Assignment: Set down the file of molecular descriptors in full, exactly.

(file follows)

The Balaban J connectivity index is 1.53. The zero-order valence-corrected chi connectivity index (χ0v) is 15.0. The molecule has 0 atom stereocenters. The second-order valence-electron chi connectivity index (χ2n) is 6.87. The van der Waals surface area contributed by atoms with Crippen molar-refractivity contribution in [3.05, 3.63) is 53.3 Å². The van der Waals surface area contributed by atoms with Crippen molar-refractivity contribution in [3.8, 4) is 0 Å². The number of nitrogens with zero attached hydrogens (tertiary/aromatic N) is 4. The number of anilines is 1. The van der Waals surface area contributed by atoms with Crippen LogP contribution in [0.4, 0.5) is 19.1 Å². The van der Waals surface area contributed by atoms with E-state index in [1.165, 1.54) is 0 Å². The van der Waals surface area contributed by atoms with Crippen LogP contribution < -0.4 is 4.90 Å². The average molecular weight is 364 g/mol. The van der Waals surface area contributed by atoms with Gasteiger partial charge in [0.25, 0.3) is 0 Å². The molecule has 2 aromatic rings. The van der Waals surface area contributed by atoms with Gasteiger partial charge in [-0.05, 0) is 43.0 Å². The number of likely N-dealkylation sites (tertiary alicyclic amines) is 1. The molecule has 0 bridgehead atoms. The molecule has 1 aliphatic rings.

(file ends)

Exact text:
The Balaban J connectivity index is 1.53. The zero-order valence-corrected chi connectivity index (χ0v) is 15.0. The molecule has 0 atom stereocenters. The second-order valence-electron chi connectivity index (χ2n) is 6.87. The van der Waals surface area contributed by atoms with Crippen molar-refractivity contribution in [3.05, 3.63) is 53.3 Å². The van der Waals surface area contributed by atoms with Crippen molar-refractivity contribution in [3.8, 4) is 0 Å². The number of nitrogens with zero attached hydrogens (tertiary/aromatic N) is 4. The number of anilines is 1. The van der Waals surface area contributed by atoms with Crippen LogP contribution in [0.4, 0.5) is 19.1 Å². The van der Waals surface area contributed by atoms with E-state index in [1.165, 1.54) is 0 Å². The van der Waals surface area contributed by atoms with Crippen LogP contribution < -0.4 is 4.90 Å². The average molecular weight is 364 g/mol. The van der Waals surface area contributed by atoms with Gasteiger partial charge in [0.25, 0.3) is 0 Å². The molecule has 2 aromatic rings. The van der Waals surface area contributed by atoms with Gasteiger partial charge in [-0.05, 0) is 43.0 Å². The number of likely N-dealkylation sites (tertiary alicyclic amines) is 1. The molecule has 0 bridgehead atoms. The molecule has 1 aliphatic rings.